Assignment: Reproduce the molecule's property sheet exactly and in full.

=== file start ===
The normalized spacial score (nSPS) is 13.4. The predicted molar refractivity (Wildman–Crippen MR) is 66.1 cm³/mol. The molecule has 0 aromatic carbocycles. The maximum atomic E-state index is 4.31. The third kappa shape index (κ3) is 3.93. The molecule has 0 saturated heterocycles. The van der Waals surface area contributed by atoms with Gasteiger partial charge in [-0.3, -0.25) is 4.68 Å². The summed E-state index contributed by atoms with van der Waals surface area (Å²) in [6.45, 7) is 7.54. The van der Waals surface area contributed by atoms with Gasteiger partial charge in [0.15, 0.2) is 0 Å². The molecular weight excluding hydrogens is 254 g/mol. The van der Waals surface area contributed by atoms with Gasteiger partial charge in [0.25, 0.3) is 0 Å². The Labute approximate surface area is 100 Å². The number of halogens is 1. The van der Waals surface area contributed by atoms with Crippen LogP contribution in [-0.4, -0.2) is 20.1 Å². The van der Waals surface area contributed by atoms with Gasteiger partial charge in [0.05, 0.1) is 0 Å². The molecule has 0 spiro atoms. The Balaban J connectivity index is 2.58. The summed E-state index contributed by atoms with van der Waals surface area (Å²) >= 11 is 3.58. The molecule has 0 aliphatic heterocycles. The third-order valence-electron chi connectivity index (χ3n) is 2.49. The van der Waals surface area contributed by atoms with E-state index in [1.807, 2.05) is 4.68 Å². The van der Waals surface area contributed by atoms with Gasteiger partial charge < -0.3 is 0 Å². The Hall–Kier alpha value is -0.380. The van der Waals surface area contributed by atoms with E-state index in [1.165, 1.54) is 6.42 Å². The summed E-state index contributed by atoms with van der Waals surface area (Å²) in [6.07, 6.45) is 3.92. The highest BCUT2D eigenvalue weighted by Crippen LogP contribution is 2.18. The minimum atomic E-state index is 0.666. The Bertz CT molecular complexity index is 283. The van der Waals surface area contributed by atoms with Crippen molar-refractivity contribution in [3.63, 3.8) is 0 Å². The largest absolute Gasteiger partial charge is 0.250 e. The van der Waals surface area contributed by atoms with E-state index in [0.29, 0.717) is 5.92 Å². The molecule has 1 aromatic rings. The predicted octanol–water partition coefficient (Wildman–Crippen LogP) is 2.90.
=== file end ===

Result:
The normalized spacial score (nSPS) is 13.4. The predicted molar refractivity (Wildman–Crippen MR) is 66.1 cm³/mol. The molecule has 0 aromatic carbocycles. The maximum atomic E-state index is 4.31. The third kappa shape index (κ3) is 3.93. The molecule has 0 saturated heterocycles. The van der Waals surface area contributed by atoms with Gasteiger partial charge in [-0.3, -0.25) is 4.68 Å². The summed E-state index contributed by atoms with van der Waals surface area (Å²) in [6.45, 7) is 7.54. The van der Waals surface area contributed by atoms with Gasteiger partial charge in [0.15, 0.2) is 0 Å². The molecular weight excluding hydrogens is 254 g/mol. The van der Waals surface area contributed by atoms with Gasteiger partial charge in [0.25, 0.3) is 0 Å². The Labute approximate surface area is 100 Å². The number of halogens is 1. The van der Waals surface area contributed by atoms with Crippen LogP contribution in [-0.4, -0.2) is 20.1 Å². The van der Waals surface area contributed by atoms with Gasteiger partial charge in [0.05, 0.1) is 0 Å². The molecule has 0 spiro atoms. The Balaban J connectivity index is 2.58. The summed E-state index contributed by atoms with van der Waals surface area (Å²) >= 11 is 3.58. The molecule has 0 aliphatic heterocycles. The third-order valence-electron chi connectivity index (χ3n) is 2.49. The van der Waals surface area contributed by atoms with E-state index in [1.807, 2.05) is 4.68 Å². The van der Waals surface area contributed by atoms with Gasteiger partial charge < -0.3 is 0 Å². The Hall–Kier alpha value is -0.380. The van der Waals surface area contributed by atoms with E-state index in [1.165, 1.54) is 6.42 Å². The summed E-state index contributed by atoms with van der Waals surface area (Å²) in [6.07, 6.45) is 3.92. The highest BCUT2D eigenvalue weighted by Crippen LogP contribution is 2.18. The minimum atomic E-state index is 0.666. The Bertz CT molecular complexity index is 283. The van der Waals surface area contributed by atoms with Crippen molar-refractivity contribution in [3.63, 3.8) is 0 Å². The largest absolute Gasteiger partial charge is 0.250 e. The van der Waals surface area contributed by atoms with E-state index in [0.29, 0.717) is 5.92 Å². The molecule has 1 aromatic rings. The predicted octanol–water partition coefficient (Wildman–Crippen LogP) is 2.90.